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Pence declined invitation to attend CPAC: reports

Former Vice President Mike PenceMichael (Mike) Richard PenceThe Hill's Morning Report - After high-stakes Biden-Putin summit, what now? Nikki Haley warns Republicans on China: 'If they take Taiwan, it's all over' The Hill's Morning Report - Dems to go-it-alone on infrastructure as bipartisan plan falters MORE declined an invitation to speak at the Conservative Political Action Conference (CPAC) next week, according to multiple reports.

Organizers of the annual conservative conference are seeking to change the former vice president’s mind about attending or giving remarks, an unidentified source confirmed to CNN.

Another unidentified source confirmed to the outlet that Pence is planning to stay out of the headlines for at least six months after leaving office in January.  

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The former vice president announced earlier this month that he will join the Heritage Foundation as a distinguished visiting fellow. He is also set to start a podcast, pen a monthly op-ed, and speak at conferences and colleges in a new role as the Ronald Reagan Presidential Scholar at the conservative Young America’s Foundation.

CPAC will kick off on Thursday in Orlando, Fla. The annual conference will end next Sunday, with former President TrumpDonald TrumpChinese apps could face subpoenas, bans under Biden executive order: report Kim says North Korea needs to be 'prepared' for 'confrontation' with US Ex-Colorado GOP chair accused of stealing more than 0K from pro-Trump PAC MORE set to give closing remarks in his first public appearance since leaving the White House last month.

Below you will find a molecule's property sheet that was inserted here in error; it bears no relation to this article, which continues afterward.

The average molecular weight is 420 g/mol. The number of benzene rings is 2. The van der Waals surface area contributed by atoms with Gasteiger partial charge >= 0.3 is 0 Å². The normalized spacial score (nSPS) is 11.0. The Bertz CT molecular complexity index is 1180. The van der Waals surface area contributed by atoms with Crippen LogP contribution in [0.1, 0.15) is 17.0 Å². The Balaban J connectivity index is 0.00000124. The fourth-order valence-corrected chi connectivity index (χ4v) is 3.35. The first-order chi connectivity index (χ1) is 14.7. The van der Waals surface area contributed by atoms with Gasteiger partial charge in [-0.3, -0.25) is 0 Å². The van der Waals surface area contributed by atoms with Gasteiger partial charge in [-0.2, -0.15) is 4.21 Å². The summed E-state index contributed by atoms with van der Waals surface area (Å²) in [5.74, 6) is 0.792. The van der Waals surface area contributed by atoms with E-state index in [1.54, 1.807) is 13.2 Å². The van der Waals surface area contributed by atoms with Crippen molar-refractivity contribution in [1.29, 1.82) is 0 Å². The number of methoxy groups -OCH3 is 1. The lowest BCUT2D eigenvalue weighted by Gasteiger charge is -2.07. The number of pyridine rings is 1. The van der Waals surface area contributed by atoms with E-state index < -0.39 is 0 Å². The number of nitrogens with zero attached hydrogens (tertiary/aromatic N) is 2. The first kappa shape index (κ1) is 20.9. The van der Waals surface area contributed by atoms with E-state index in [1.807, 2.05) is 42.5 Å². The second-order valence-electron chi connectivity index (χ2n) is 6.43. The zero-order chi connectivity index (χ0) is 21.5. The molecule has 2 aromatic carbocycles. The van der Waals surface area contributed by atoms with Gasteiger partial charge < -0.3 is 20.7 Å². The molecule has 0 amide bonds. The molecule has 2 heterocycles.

Two sources familiar with the matter confirmed to The Hill that the former president will speak about the future of the Republican Party and the conservative movement. He is also expected to attack President BidenJoe BidenChinese apps could face subpoenas, bans under Biden executive order: report OVERNIGHT ENERGY:  EPA announces new clean air advisors after firing Trump appointees |  Senate confirms Biden pick for No. 2 role at Interior | Watchdog: Bureau of Land Management saw messaging failures, understaffing during pandemic Poll: Majority back blanket student loan forgiveness MORE’s immigration platform.

The annual conference is traditionally held in Maryland, but it was moved to Orlando this year in order to avoid strict coronavirus restrictions.

The conference comes amid an intraparty struggle among Republicans over Trump’s place in the GOP. While some lawmakers have called for continued support for the president, others have urged the party to move on.

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Trump last week released a statement unloading on Senate Minority Leader Mitch McConnellAddison (Mitch) Mitchell McConnellMcConnell shoots down Manchin's voting compromise Environmental groups urge congressional leaders to leave climate provisions in infrastructure package Loeffler meets with McConnell amid speculation of another Senate run MORE (R-Ky.), calling him a “dour, sullen, and unsmiling political hack” and blaming him for Republicans losing majority control of the Senate in 2020.

Trump also vowed to back challengers to Republicans who have been vocal critics of his administration.

The Hill has reached out to Pence and the American Conservative Union, which hosts CPAC, for comment.